I'm NO fan of either Assange or wikileaks, but I don't want the government deciding who is and who is not entitled to First Amendment protections. The Founders certainly did not limit their opinions of who was a journalist or what constituted a 'journalistic activity' to big newspapers and their employees. The guy printing pamphlets was considered to have as much of a right to 'freedom of a press' as the biggest newspaper in the country.
Would we have wanted any other way? Remember, Thomas Paine was just a pamphleteer.
In Lovell v City of Griffin, 303 U.S. 444 (1938), Chief Justice Charles Evans Hughes, writing for the majority, defined the 'press' as 'every sort of publication which affords a vehicle of information and opinion.'
I will point out that we've had people like Eric Holder, Pete King, and Lindsey Graham 'wonder' recently who was entitled to First Amendment protections. Both King and Graham aren't sure that a bloggers like Ace should have constitutional protections.
Do I want the same government, who claimed that James Rosen was a probable violator of the Espionage Act of 1918 and flight risk, to decide whether I or other bloggers should be protected?
No. Do you? If so, you shouldn't. It's not as though the Federal government has failed to move against the 'press' and the 'people' in the past for 'offences.' In 1798, the Federalist-led government passed the Alien and Sedition Acts. The Sedition Act part made it a crime to criticise Congress and the President (The Vice-President was excepted, which is of particular interest considering the fact that the VP at the time was Thomas Jefferson, who was a loud opponent of the Acts and pardoned those, who had been convicted under them, after he won the Presidency in 1800.) It applied to the press, too.
This is the bottom line: Wikileaks was not a named 'enemy' of the United States when this happened; thus, Bradley Manning could not have aided an enemy. If the government wants to start labeling groups that it argues are engaged in other forms of 'terrorism or espionage,' then let it make its case to the American people and the courts.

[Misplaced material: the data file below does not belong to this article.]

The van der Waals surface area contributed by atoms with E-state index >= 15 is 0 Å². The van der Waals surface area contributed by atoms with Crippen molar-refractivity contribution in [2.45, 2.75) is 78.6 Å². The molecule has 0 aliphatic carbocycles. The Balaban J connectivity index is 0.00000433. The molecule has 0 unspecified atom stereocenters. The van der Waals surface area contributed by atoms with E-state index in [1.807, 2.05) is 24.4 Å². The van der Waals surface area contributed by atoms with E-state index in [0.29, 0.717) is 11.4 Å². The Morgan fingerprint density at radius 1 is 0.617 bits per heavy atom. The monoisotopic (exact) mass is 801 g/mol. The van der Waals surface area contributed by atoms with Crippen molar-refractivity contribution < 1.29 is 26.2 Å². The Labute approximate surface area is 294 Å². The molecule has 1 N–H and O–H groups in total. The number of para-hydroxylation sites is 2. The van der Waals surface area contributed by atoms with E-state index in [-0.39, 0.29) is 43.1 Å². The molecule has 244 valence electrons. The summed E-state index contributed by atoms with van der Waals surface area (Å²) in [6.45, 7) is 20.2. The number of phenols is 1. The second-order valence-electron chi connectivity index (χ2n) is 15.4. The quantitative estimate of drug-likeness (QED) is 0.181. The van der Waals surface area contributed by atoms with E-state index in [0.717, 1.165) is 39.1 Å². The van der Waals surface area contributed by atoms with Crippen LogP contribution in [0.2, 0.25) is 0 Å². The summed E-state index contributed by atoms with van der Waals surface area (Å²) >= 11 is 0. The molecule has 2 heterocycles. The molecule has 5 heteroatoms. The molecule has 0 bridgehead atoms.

As Gabriel Schoenfeld, author of Necessary Secrets: National Security, the Media, and the Rule of Law, wrote over at National Review:
As a member of our armed forces, Bradley Manning assumed a special responsibility to protect classified information, a responsibility he abdicated when he turned over a vast quantity of classified government documents to Wikileaks. His conviction on charges under the Espionage Act is yet another vindication of the rule of law in the contentious arena of national-security leaks. Earlier this year, Manning pleaded guilty to a series of lesser charges that could bring him 20 years in prison. The prosecution pressed ahead with the remaining counts, including the controversial one of “aiding the enemy” on which Manning was today acquitted.
The government’s theory on this last count, that the enemy — al-Qaeda — was aided because, like the rest of the world, it was able to read the classified documents Manning provided to Wikileaks, seemed to me be an unwise stretch of the law with a chain of undesirable implications.
For better and for worse, classified information leaks out of Washington’s national-security machinery on a daily basis. Our newspapers are full of stories based upon leaks and much of what we know about American foreign policy is the result of these leaks. While some leaks — of necessary secrets — can endanger the country, many other leaks — of unnecessary secrets, of which our government has a wealth — have few adverse consequences at all. If routine leaking is turned into a capital crime — which is the direction suggested by the aiding the enemy charge — our understanding of what our government is doing around the world would have suffered a significant blow. The judge’s decision today strikes me as an appropriate balance that, if matched by an appropriate sentence, will meet the twin demands of deterrence and justice.